Topic | Skipping words when reading

This topic contains 5 replies, has 5 voices, and was last updated by  suzukimom 5 years, 7 months ago.

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  • pangit

    DD6 is a very good reader.  I had her take Sonlights reading placement test, and they would place her in the 5th grade level.  At home she is reading in the Pathway readers.  I had thought they they were good practice for her, even if below her ability, but have been trying to move her through them to get to something more challenging.  Currently she is a little more than half way done with the last 2nd grade reader.  But, she tends to skip words.  They are simple words like the, my, has, a, etc.   Very rarely (if ever?) does she come to a word that she doesn’t know.  If she stumbles on a word, it is more because she just didn’t pay enough attention to that word.  Do you think she just isn’t challenged enough and either has her eyes past what she is saying or just isn’t giving it completely concentration since it is so easy?  Should I just skip some of the next readers for a more challenging reader?  If so, where should I try starting her?  I think that I could easily assign her reading on her own and have her narrate it to me, but I don’t want to do that if she is going to be skipping words.

    Thanks for any thoughts.


    I started noticing this tendency with my son in 4th grade. He’d learned to read at an appropriate time, but I started to notice his comprehension slipping, so I started having him read aloud to me again. I realized then that he was skipping simple words, just like your daughter, and that he’d frequently skip a whole line of text. I initially thought he was rushing, because he also had great decoding skills and could read and understand big words. However, there was a huge disparity between his auditory learning and what he gleaned from books in general, so I knew something was up with him.

    I had him checked out by our eye doctor, who recommended vision therapy, which we are just beginning. For my son, the inability to focus on things (convergence insufficiency) is to blame; his eyes would have a great deal of trouble working together to keep focus, thus skipping words and lines of text. We’re seeing some results even with the initial therapy and the reading glasses he was prescribed, and I’m looking forward to seeing how a whole course of therapy benefits him.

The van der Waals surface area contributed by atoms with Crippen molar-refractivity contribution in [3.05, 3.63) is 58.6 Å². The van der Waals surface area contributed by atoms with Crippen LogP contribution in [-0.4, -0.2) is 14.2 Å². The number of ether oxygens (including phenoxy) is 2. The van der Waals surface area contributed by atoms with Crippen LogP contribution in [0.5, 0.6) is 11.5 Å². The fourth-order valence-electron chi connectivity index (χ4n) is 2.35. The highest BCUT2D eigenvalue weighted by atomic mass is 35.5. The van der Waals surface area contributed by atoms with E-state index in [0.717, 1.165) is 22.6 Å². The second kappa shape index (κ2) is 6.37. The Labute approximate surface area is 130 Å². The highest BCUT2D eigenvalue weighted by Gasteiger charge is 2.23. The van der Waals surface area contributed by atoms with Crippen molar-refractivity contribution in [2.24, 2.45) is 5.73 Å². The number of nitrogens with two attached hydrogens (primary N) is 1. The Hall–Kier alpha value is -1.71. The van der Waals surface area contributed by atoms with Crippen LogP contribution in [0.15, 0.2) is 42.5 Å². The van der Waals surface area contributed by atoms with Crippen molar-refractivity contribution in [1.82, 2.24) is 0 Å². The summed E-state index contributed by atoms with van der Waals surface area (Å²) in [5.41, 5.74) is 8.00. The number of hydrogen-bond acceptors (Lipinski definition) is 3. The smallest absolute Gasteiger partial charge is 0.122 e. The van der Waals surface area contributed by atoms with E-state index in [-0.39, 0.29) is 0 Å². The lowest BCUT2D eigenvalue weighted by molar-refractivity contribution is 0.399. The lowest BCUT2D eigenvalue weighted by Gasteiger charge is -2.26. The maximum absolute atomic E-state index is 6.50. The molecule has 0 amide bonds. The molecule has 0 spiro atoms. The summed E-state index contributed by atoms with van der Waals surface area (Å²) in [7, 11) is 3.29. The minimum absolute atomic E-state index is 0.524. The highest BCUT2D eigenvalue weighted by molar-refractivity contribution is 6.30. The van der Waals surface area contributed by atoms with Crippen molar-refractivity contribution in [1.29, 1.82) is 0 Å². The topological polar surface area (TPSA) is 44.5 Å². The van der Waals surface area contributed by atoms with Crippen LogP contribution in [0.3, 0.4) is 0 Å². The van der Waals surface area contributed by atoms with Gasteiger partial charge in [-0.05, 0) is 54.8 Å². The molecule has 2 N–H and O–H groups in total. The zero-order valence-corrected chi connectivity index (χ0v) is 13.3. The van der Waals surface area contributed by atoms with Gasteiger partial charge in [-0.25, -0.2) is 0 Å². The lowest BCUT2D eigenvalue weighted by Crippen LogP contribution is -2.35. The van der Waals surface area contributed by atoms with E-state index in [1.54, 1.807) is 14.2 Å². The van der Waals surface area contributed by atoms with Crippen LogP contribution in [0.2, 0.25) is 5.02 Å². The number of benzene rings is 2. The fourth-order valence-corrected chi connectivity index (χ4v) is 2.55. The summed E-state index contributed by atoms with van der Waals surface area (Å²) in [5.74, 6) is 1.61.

Perhaps something to consider with your daughter? Not all eye doctors believe this is a real issue, by the way – if you feel it might be, you may have to search around a bit for help diagnosing and treating it.




    Thanks Aimee, I will look into it.  Though DD just saw the eye doctor last week.  They said she checks out perfectly.  Her vision is 20/20 which most 6 y/o aren’t there yet.  They did the whole exam with eye tracking by themselves and together.  I will do some research on that, though.  I’d hate to ignore something that needing attention and fixing!


    Aimee- My daughter is in 3rd grade and she was just diagnosed similarly. I had no idea it was so common but according to our eye doctor it is. Our doctor also gave my daughter reading glasses and said that she more than likely will grow out of it and still could end up nearsighted, like both my husband and I, when she is older. I must say that her problems with skipping words and sometimes whole math problems have virtually disappeared as long as she wears her glasses during school. It’ sort of like her vision is even better than 20/20 thus causing problems seeing close. That’s the way her issue was explained to me.

    I guess I would have also said you may need to have her see an eye doctor. But if you already have, I would think they would have found that. Though like Aimee said some doctors don’t make that a huge issue.


    My DD5 does the same thing. She just reads really fast. She also has a 5th grade reading level but I am having her read through phonics readers. I have noticed that no matter what book she is reading she does it, regardless of difficulty. Her comprehension is fine, so I just explain that when reading out loud you must remember that the person listening needs to hear every word. I have to remind her frequently to slow down but she is doing better. I also read very fast and rarely read every word. Guilty! 🙂



    I mentioned a similar thing with my 3rd grader to our eye doctor this week (yearly appointment) – he just had him read out some numbers from a chart held in the hand and said that that was fine – so I’m still not sure if he tested for the tracking type problems I hear of.  2 years ago the eye doctor sent him to someone for testing if his eyes were working together or not – so I’m assuming that was the type of testing for tracking problems….  I just wish I could be sure….

    There is a huge shortage of pediatric opthamologists around here, that they are so busy, you hardly get to talk to them….   My youngest was refered to the same doctor 2 months ago, so I asked while I was there with the oldest 2 – and I was told that I could book her appointment…. for December!  So the waiting list is 1 year!   As my little 20month old has 1 eye turned in maybe 25% of the time, I asked if there was any way to get her in sooner….  and they said they could put her on the cancellation list (ie, if they have a cancellation…) – then said – wait…. bring her at this time and date… (next week!)  So I’m thrilled with that….  10 months sooner than she would be seen.

    anyway – I still wonder if my son has tracking problems – or if it is also a common reading issue.   The one that really bugs me with my son is how many times he jumps over  …n’t.  It changes the meaning of an idea to the opposite!


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